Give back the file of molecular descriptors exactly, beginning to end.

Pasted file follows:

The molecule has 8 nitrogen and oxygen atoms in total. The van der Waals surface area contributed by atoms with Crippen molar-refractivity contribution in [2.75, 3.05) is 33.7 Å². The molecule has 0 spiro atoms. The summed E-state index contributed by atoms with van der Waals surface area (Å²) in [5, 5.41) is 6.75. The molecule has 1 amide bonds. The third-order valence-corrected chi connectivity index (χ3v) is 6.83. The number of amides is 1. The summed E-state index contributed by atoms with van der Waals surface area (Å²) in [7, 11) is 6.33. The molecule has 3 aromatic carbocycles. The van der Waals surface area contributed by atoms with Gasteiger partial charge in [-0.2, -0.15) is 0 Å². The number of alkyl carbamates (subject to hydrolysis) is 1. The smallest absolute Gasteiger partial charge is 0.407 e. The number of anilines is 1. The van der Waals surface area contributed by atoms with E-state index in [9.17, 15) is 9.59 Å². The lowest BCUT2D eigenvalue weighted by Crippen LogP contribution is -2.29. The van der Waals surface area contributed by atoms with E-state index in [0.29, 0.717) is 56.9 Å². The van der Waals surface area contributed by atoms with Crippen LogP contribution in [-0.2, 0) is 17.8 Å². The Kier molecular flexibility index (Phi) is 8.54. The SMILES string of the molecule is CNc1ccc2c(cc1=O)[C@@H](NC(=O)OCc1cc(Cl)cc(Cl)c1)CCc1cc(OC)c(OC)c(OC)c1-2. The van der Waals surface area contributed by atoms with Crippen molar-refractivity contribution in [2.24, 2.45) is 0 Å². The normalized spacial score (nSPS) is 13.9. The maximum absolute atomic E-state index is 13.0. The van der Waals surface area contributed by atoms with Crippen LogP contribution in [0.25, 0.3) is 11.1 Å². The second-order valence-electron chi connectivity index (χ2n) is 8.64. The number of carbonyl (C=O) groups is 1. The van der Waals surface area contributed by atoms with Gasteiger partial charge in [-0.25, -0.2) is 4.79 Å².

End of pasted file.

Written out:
The molecule has 8 nitrogen and oxygen atoms in total. The van der Waals surface area contributed by atoms with Crippen molar-refractivity contribution in [2.75, 3.05) is 33.7 Å². The molecule has 0 spiro atoms. The summed E-state index contributed by atoms with van der Waals surface area (Å²) in [5, 5.41) is 6.75. The molecule has 1 amide bonds. The third-order valence-corrected chi connectivity index (χ3v) is 6.83. The number of amides is 1. The summed E-state index contributed by atoms with van der Waals surface area (Å²) in [7, 11) is 6.33. The molecule has 3 aromatic carbocycles. The van der Waals surface area contributed by atoms with Gasteiger partial charge in [-0.2, -0.15) is 0 Å². The number of alkyl carbamates (subject to hydrolysis) is 1. The smallest absolute Gasteiger partial charge is 0.407 e. The number of anilines is 1. The van der Waals surface area contributed by atoms with E-state index in [9.17, 15) is 9.59 Å². The lowest BCUT2D eigenvalue weighted by Crippen LogP contribution is -2.29. The van der Waals surface area contributed by atoms with E-state index in [0.29, 0.717) is 56.9 Å². The van der Waals surface area contributed by atoms with Crippen LogP contribution in [-0.2, 0) is 17.8 Å². The Kier molecular flexibility index (Phi) is 8.54. The SMILES string of the molecule is CNc1ccc2c(cc1=O)[C@@H](NC(=O)OCc1cc(Cl)cc(Cl)c1)CCc1cc(OC)c(OC)c(OC)c1-2. The van der Waals surface area contributed by atoms with Crippen molar-refractivity contribution in [2.24, 2.45) is 0 Å². The normalized spacial score (nSPS) is 13.9. The maximum absolute atomic E-state index is 13.0. The van der Waals surface area contributed by atoms with Crippen LogP contribution in [0.25, 0.3) is 11.1 Å². The second-order valence-electron chi connectivity index (χ2n) is 8.64. The number of carbonyl (C=O) groups is 1. The van der Waals surface area contributed by atoms with Gasteiger partial charge in [-0.25, -0.2) is 4.79 Å².